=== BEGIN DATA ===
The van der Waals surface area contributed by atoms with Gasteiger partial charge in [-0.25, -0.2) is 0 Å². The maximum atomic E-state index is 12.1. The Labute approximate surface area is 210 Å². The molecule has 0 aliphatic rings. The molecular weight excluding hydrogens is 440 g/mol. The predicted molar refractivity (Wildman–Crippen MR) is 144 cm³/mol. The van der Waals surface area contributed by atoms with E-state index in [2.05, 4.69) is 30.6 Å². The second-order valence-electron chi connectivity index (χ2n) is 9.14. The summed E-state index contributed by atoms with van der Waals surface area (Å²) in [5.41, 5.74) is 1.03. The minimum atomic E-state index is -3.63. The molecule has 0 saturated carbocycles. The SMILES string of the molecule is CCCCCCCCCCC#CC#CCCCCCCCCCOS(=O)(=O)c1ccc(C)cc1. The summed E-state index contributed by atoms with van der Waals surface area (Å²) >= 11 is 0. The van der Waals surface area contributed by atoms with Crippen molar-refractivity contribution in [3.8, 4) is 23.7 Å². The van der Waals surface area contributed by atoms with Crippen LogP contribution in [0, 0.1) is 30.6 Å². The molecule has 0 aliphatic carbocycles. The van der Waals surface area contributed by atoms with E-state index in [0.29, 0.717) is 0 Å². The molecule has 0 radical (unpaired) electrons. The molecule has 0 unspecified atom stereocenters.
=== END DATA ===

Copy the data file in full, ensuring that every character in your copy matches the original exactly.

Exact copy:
The van der Waals surface area contributed by atoms with Gasteiger partial charge in [-0.25, -0.2) is 0 Å². The maximum atomic E-state index is 12.1. The Labute approximate surface area is 210 Å². The molecule has 0 aliphatic rings. The molecular weight excluding hydrogens is 440 g/mol. The predicted molar refractivity (Wildman–Crippen MR) is 144 cm³/mol. The van der Waals surface area contributed by atoms with E-state index in [2.05, 4.69) is 30.6 Å². The second-order valence-electron chi connectivity index (χ2n) is 9.14. The summed E-state index contributed by atoms with van der Waals surface area (Å²) in [5.41, 5.74) is 1.03. The minimum atomic E-state index is -3.63. The molecule has 0 saturated carbocycles. The SMILES string of the molecule is CCCCCCCCCCC#CC#CCCCCCCCCCOS(=O)(=O)c1ccc(C)cc1. The summed E-state index contributed by atoms with van der Waals surface area (Å²) >= 11 is 0. The van der Waals surface area contributed by atoms with Crippen molar-refractivity contribution in [3.8, 4) is 23.7 Å². The van der Waals surface area contributed by atoms with Crippen LogP contribution in [0, 0.1) is 30.6 Å². The molecule has 0 aliphatic carbocycles. The van der Waals surface area contributed by atoms with E-state index in [0.29, 0.717) is 0 Å². The molecule has 0 radical (unpaired) electrons. The molecule has 0 unspecified atom stereocenters.